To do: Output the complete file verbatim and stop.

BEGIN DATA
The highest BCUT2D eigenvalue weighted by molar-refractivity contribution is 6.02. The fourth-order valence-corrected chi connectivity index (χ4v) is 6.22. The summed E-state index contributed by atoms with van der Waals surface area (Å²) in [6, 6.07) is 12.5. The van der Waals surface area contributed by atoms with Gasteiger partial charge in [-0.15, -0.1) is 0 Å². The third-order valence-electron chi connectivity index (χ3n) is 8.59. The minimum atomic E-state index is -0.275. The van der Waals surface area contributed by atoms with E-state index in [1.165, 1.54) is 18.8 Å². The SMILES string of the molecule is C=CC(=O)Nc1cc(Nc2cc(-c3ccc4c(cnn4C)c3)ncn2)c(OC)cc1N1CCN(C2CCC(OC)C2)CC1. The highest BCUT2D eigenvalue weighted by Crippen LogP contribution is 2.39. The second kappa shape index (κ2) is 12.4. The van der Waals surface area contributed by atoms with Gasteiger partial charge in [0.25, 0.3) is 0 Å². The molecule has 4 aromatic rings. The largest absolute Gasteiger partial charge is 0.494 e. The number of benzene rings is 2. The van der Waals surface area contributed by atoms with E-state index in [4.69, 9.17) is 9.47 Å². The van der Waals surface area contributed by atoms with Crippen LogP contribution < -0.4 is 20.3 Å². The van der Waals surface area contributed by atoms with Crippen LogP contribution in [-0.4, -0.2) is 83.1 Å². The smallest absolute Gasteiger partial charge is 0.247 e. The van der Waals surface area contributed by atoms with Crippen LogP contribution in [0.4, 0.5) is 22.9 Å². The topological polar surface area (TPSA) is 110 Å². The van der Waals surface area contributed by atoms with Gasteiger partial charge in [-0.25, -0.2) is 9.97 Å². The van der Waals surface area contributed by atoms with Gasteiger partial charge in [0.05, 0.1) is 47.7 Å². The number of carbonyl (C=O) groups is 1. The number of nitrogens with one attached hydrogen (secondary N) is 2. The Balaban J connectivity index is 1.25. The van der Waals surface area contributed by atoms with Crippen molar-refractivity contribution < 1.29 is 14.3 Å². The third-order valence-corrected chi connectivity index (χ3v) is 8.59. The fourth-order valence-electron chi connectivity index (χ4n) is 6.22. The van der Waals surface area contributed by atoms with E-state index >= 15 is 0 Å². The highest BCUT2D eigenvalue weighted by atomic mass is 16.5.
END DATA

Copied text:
The highest BCUT2D eigenvalue weighted by molar-refractivity contribution is 6.02. The fourth-order valence-corrected chi connectivity index (χ4v) is 6.22. The summed E-state index contributed by atoms with van der Waals surface area (Å²) in [6, 6.07) is 12.5. The van der Waals surface area contributed by atoms with Gasteiger partial charge in [-0.15, -0.1) is 0 Å². The third-order valence-electron chi connectivity index (χ3n) is 8.59. The minimum atomic E-state index is -0.275. The van der Waals surface area contributed by atoms with E-state index in [1.165, 1.54) is 18.8 Å². The SMILES string of the molecule is C=CC(=O)Nc1cc(Nc2cc(-c3ccc4c(cnn4C)c3)ncn2)c(OC)cc1N1CCN(C2CCC(OC)C2)CC1. The highest BCUT2D eigenvalue weighted by Crippen LogP contribution is 2.39. The second kappa shape index (κ2) is 12.4. The van der Waals surface area contributed by atoms with Gasteiger partial charge in [0.25, 0.3) is 0 Å². The molecule has 4 aromatic rings. The largest absolute Gasteiger partial charge is 0.494 e. The number of benzene rings is 2. The van der Waals surface area contributed by atoms with E-state index in [4.69, 9.17) is 9.47 Å². The van der Waals surface area contributed by atoms with Crippen LogP contribution < -0.4 is 20.3 Å². The van der Waals surface area contributed by atoms with Crippen LogP contribution in [-0.4, -0.2) is 83.1 Å². The smallest absolute Gasteiger partial charge is 0.247 e. The van der Waals surface area contributed by atoms with Crippen LogP contribution in [0.4, 0.5) is 22.9 Å². The topological polar surface area (TPSA) is 110 Å². The van der Waals surface area contributed by atoms with Gasteiger partial charge in [-0.25, -0.2) is 9.97 Å². The van der Waals surface area contributed by atoms with Gasteiger partial charge in [0.05, 0.1) is 47.7 Å². The number of carbonyl (C=O) groups is 1. The number of nitrogens with one attached hydrogen (secondary N) is 2. The Balaban J connectivity index is 1.25. The van der Waals surface area contributed by atoms with Crippen molar-refractivity contribution < 1.29 is 14.3 Å². The third-order valence-corrected chi connectivity index (χ3v) is 8.59. The fourth-order valence-electron chi connectivity index (χ4n) is 6.22. The van der Waals surface area contributed by atoms with E-state index >= 15 is 0 Å². The highest BCUT2D eigenvalue weighted by atomic mass is 16.5.